As I said, this is largely arbitrary but the difference was never whittled down to black trunks v Tanahashi hair, it was more about mentality and approach to matches. Even Tiger Mask seemed like an ornery bastard on the best of days and wrestled a flashy yet aggressive style. Compare that to high flyers of today who are often times more gymnasts performing thrilling exhibitions of athleticism rather than trying to hurt their opponent and I think you get more to Suzuki's original point. Showa era wrestlers, according to his argument that I'm sure I'm butchering, saw wrestling as a job, largely did not grow up as fans, and wrestled with anger and violence. Compare that to wrestlers from the Heisei era, particularly with wrestlers who were trained well after the transition period of the early '90s, and almost all of them grew up wrestling fans (Nakamura speaks in his book to so many of the amateur wrestlers in high school and college being pro wrestling fans and it being a natural course to go from amateur to pro) and work a style more built around dramatic stories building to finisher dances instead of a simulated fight. 

There are holes in that thesis, of course, but as a general look at the zeitgeist of wrestling in Japan, I think it works. Again, look at Kensuke Sasaki and compare him to Tenzan and Kojima. It's not just the garish costumes, it's the goofy mannerisms and character work. Kojima is a lovable bread dad now but his nickname is Cozy (yes, I understand "Koji" -> "Cozy"). There is nothing cozy about Kensuke Sasaki except his flowing mullet I imagine would've been cozy. The Mongolian chop vs. an actual chop.

Could it be that the general mindset of the average Japanese fan at this time was losing faith in the idea that pro wrestling was as legitimate as they had initially thought? Thus forcing the competitors to adapt, in this case taking greater influence from outside actors such as the WWF and to a lesser extent JCP whose business was in using pro wrestling as a chassis for over-the-top live action dramatics. When you consider how much effort was put forth by Maeda in '88 to denounce the legitimacy of the other two companies, I imagine that would have dented the perception of the "sport" in a lot of fans' minds, although I've not read anything explicitly stating as such.

Thinking about the start of the original UWF as well as Choshu leaving New Japan, the focus on entertainment over conveying legitimate competition moves gradually from that point onward, becoming particularly obvious in the Takeshi Gundan angle, for example. As a wrestler entering the industry during the change of eras, this paradigm shift must be more than apparent; and for those who eschewed U-style and joined one of the big two dojos would've surely absorbed the influence that late 80s US wrestling had on AJPW/NJPW around that time, excursion or no excursion. Another thing is that wrestlers coming in around this time would've been a young child during the Inoki/Tiger Mask stretch, where the appeal of pro wrestling began to really expand. This would have likely meant more people applying to the dojos for that reason, drowning out the field of codgers who, as you say, looked at pro wrestling as a job first. To parallel this thought, consider the number of AJW dojo applicants at the height of Chigusa's popularity, as she influenced so many schoolgirls to want to become pro wrestlers.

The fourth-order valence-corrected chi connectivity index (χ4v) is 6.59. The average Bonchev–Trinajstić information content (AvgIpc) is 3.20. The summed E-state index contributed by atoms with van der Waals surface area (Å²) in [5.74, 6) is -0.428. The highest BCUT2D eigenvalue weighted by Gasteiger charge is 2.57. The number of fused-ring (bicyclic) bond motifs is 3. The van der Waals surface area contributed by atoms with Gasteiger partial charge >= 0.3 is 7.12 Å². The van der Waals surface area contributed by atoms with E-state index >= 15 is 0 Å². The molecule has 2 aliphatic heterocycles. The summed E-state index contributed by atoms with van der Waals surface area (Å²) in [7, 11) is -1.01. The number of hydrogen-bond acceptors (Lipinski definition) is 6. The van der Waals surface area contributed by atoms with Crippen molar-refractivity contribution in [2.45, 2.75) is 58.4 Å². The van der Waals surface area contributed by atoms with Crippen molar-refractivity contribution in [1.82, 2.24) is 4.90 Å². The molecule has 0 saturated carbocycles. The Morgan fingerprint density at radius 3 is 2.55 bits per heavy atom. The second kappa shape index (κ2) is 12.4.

Hopefully I'm making some sense!

Edited by bleloch
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You gotta love it. It really has made me appreciate more time at home. I'm also excited to see Tank Ospreay in full effect. He was really starting to put things together since 2018 and kept getting better. Does he incorporate way more strikes, throws, both?

That A1 reference popped me too. Stolen from twitter below (size spioler, sfw):

Spoiler

Image

 

Edited by Oyaji
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New Japan is back on June 15, without fans at first, mostly to run the New Japan Cup. There are lots of juniors and some old folks, so we at least get some unique matches. (Okada vs Gedo in round one is pretty funny, for instance.) The finals will be in Osaka Hall, with 1/3 capacity, and the winner will challenge Naito for both belts the following day with the same seating arrangement. 

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Well Okada's region is a no brainer.  Tenzan's region has some questions but it's likely Goto or EVIL coming out of that.  Hiromu/Yano in Round 2 is gonna be 20 billion stars.  Tanahashi's region is pretty much a Group of Death though.